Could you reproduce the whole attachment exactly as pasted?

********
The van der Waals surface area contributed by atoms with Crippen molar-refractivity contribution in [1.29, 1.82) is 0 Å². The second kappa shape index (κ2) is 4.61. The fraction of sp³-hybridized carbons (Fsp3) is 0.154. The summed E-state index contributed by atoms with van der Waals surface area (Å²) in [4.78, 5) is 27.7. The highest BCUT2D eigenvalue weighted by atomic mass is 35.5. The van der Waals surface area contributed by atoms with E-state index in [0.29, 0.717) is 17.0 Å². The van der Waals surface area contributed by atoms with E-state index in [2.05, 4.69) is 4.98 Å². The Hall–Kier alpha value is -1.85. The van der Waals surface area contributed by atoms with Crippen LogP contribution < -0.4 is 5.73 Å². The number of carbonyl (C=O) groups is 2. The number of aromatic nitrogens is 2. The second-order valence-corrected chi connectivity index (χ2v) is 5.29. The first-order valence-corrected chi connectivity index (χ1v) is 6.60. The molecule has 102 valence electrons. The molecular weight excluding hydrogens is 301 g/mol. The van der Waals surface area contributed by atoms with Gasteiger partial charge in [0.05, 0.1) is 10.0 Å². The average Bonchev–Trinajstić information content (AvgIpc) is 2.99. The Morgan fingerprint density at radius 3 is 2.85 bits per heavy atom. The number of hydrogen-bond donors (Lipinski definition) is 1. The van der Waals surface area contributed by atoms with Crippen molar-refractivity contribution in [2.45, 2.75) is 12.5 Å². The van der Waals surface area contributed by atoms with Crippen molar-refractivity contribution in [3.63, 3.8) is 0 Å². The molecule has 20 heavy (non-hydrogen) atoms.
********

The van der Waals surface area contributed by atoms with Crippen molar-refractivity contribution in [1.29, 1.82) is 0 Å². The second kappa shape index (κ2) is 4.61. The fraction of sp³-hybridized carbons (Fsp3) is 0.154. The summed E-state index contributed by atoms with van der Waals surface area (Å²) in [4.78, 5) is 27.7. The highest BCUT2D eigenvalue weighted by atomic mass is 35.5. The van der Waals surface area contributed by atoms with E-state index in [0.29, 0.717) is 17.0 Å². The van der Waals surface area contributed by atoms with E-state index in [2.05, 4.69) is 4.98 Å². The Hall–Kier alpha value is -1.85. The van der Waals surface area contributed by atoms with Crippen LogP contribution < -0.4 is 5.73 Å². The number of carbonyl (C=O) groups is 2. The number of aromatic nitrogens is 2. The second-order valence-corrected chi connectivity index (χ2v) is 5.29. The first-order valence-corrected chi connectivity index (χ1v) is 6.60. The molecule has 102 valence electrons. The molecular weight excluding hydrogens is 301 g/mol. The van der Waals surface area contributed by atoms with Gasteiger partial charge in [0.05, 0.1) is 10.0 Å². The average Bonchev–Trinajstić information content (AvgIpc) is 2.99. The Morgan fingerprint density at radius 3 is 2.85 bits per heavy atom. The number of hydrogen-bond donors (Lipinski definition) is 1. The van der Waals surface area contributed by atoms with Crippen molar-refractivity contribution in [2.45, 2.75) is 12.5 Å². The van der Waals surface area contributed by atoms with Crippen molar-refractivity contribution in [3.63, 3.8) is 0 Å². The molecule has 20 heavy (non-hydrogen) atoms.